I too am here in Denver at AWP, where I was on the tribute panel for Craig Arnold. And I was going to post some more about literary friendships, and about poets who have vanished from life into their words in the past few years. But I am suddenly moved today to write instead in partial response to Mark Nowak’s post on the West Virginia coal mine disaster. Words can seem inadequate to human suffering, and yet part of our job as writers is to try to rise to that challenge. I do know of at least one terrific (in both senses) poem on such a disaster, a very atypical Philip Larkin poem, and one of my favorites of his, “The Explosion.”
On the day of the explosion
Shadows pointed towards the pithead:
In the sun the slagheap slept.
Down the lane came men in pitboots
Coughing oath-edged talk and pipe-smoke,
Shouldering off the freshened silence.
One chased after rabbits; lost them;
Came back with a nest of lark's eggs;
Showed them; lodged them in the grasses.
So they passed in beards and moleskins,
Fathers, brothers, nicknames, laughter,
Through the tall gates standing open.
At noon, there came a tremor; cows
Stopped chewing for a second; sun,
Scarfed as in a heat-haze, dimmed.
The dead go on before us, they
Are sitting in God's house in comfort,
We shall see them face to face -
Plain as lettering in the chapels
It was said, and for a second
Wives saw men of the explosion
Larger than in life they managed -
Gold as on a coin, or walking
Somehow from the sun towards them,
One showing the eggs unbroken.
I love this poem, and I hope it won’t seem callous of me to go into why, exactly, and look at some of the techniques that make this so effective for me.
The meter starts off rather subtlely, ambiguously even, so it may take a while to realize we are in that very rare thing—unrhymed trochaic tetrameter. (The only other example in English that immediately springs to mind is "Hiawatha.") We associate trochaic tetrameter with such incantatory verses as “Tyger, Tyger,” and “Double, double toil and trouble." But something about its being unrhymed here makes it soberer.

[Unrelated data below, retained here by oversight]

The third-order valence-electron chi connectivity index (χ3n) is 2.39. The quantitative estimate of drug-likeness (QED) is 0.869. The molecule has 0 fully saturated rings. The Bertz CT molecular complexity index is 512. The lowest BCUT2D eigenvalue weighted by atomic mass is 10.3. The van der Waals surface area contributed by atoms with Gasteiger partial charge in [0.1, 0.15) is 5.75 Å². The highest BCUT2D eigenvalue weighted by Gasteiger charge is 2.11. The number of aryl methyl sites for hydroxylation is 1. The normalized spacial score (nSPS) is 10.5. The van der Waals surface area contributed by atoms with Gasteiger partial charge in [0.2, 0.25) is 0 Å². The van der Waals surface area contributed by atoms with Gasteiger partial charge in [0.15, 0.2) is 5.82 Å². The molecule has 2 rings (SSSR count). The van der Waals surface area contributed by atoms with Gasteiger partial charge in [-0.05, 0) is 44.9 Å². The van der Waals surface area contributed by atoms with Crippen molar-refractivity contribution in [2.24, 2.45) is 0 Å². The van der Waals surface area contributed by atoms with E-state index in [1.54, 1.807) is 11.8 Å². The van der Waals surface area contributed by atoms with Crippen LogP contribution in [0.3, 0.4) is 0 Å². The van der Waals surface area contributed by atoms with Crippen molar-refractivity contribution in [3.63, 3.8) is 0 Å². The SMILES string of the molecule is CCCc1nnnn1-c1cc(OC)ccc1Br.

Mostly it is full trochaic tetrameter, ending in a falling rhythm (the heavy-footed "pithead," the diminishing "silence"), but occasionally it is missing a syllable at the end (catalectic), as in the tense ending of line three ("the slagheap slept"—but we know, too that it is coiled to awaken from the opening and the title, pregnant with menace.)
Wonderful, too, the Anglosaxony monosyllables, like lumps of coal themselves, earthy and epic and Beowulf, the "oath-edged" talk and pipe-smoke. Because we know this will end tragically (the beginning, the title), the affectionate portrait of the men going to work, with the muscular "shouldering off the freshened silence," in the promise of morning, is fraught with tension. The sudden exact coincidence of words and metrical feet in "Fathers, brothers, nicknames, laughter" evokes in a few strokes--as if laughter and nicknames were also kin--the whole scene, the intact world, about to be shattered.
When it finally happens, in stanza five, we know because of the catalectic meter (missing a syllable at the end) and the jagged enjambments, syntax exploded across the linebreaks. "The cows/ stopped chewing for a second." We never hear the actual explosion--we feel the tremor, we see its effects, almost as in a movie.
The italicized words seem hymn-like, and in the aftermath of the explosion, the meter goes slacker and iambic, before the meter takes up again the burden of the trochees.
The ending image of the men, haloed almost in the gold light of the explosion, figured against it as on a coin and stuck for a second in that moment, just as they were at that moment, is terrifying in its quiet. And the last image of the unbroken eggs, with its stumbling meter, also, somehow unbearable.
Apparently Larkin wrote this in 1969 after watching a televised documentary on mining. Many of us are moved by events in the news ("tragedies" as that tragic chorus the media labels all catastrophes willy-nilly), but it can be hard to respond with authentic poetry, rather than exploiting it and congratulating ourselves on our rare sensitivity. This poem shows it can be done. In this case, perhaps, there is something about the form itself, so un-typically Larkin in many ways, more impersonal and bard-like, making of these anonymous fathers and brothers epic heroes, translated into timelessness, that enables him to speak for those who were silenced.
A.E. (Alicia) Stallings studied classics at the University of Georgia and Oxford University. Stallings’s poetry is known for its ingenuity and wit, and dexterous use of classical allusion and forms to illuminate contemporary life. In interviews, Stallings has spoken to the importance of classical authors on her own work: “The...